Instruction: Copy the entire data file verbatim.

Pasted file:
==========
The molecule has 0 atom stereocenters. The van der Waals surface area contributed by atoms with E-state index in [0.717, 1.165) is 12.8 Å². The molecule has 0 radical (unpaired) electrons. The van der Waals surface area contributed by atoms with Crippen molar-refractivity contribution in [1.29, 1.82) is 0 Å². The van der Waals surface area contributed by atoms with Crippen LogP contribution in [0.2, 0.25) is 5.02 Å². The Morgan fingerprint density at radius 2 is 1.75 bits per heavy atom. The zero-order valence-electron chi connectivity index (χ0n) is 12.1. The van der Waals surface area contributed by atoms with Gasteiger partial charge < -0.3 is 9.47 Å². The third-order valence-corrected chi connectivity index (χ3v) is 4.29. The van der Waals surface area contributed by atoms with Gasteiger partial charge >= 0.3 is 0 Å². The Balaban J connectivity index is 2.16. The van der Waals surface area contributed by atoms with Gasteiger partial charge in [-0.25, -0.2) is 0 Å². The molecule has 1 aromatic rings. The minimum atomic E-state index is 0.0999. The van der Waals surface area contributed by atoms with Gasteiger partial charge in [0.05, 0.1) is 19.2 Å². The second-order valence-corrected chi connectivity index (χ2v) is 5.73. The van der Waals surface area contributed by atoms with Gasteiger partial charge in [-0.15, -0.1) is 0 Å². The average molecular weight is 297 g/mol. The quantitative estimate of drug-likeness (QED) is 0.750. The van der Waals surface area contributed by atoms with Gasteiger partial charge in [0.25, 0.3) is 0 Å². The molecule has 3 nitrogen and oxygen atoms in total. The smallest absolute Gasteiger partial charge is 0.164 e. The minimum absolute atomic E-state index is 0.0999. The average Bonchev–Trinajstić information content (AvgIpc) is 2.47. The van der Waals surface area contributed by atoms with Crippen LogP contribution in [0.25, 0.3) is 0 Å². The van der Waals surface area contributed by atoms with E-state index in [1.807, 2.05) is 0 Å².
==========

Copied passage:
The molecule has 0 atom stereocenters. The van der Waals surface area contributed by atoms with E-state index in [0.717, 1.165) is 12.8 Å². The molecule has 0 radical (unpaired) electrons. The van der Waals surface area contributed by atoms with Crippen molar-refractivity contribution in [1.29, 1.82) is 0 Å². The van der Waals surface area contributed by atoms with Crippen LogP contribution in [0.2, 0.25) is 5.02 Å². The Morgan fingerprint density at radius 2 is 1.75 bits per heavy atom. The zero-order valence-electron chi connectivity index (χ0n) is 12.1. The van der Waals surface area contributed by atoms with Gasteiger partial charge < -0.3 is 9.47 Å². The third-order valence-corrected chi connectivity index (χ3v) is 4.29. The van der Waals surface area contributed by atoms with Gasteiger partial charge >= 0.3 is 0 Å². The Balaban J connectivity index is 2.16. The van der Waals surface area contributed by atoms with Gasteiger partial charge in [-0.25, -0.2) is 0 Å². The molecule has 1 aromatic rings. The minimum atomic E-state index is 0.0999. The van der Waals surface area contributed by atoms with Gasteiger partial charge in [0.05, 0.1) is 19.2 Å². The second-order valence-corrected chi connectivity index (χ2v) is 5.73. The van der Waals surface area contributed by atoms with Gasteiger partial charge in [-0.15, -0.1) is 0 Å². The average molecular weight is 297 g/mol. The quantitative estimate of drug-likeness (QED) is 0.750. The van der Waals surface area contributed by atoms with Gasteiger partial charge in [0.25, 0.3) is 0 Å². The molecule has 3 nitrogen and oxygen atoms in total. The smallest absolute Gasteiger partial charge is 0.164 e. The minimum absolute atomic E-state index is 0.0999. The average Bonchev–Trinajstić information content (AvgIpc) is 2.47. The van der Waals surface area contributed by atoms with Crippen LogP contribution in [0.25, 0.3) is 0 Å². The van der Waals surface area contributed by atoms with E-state index in [1.807, 2.05) is 0 Å².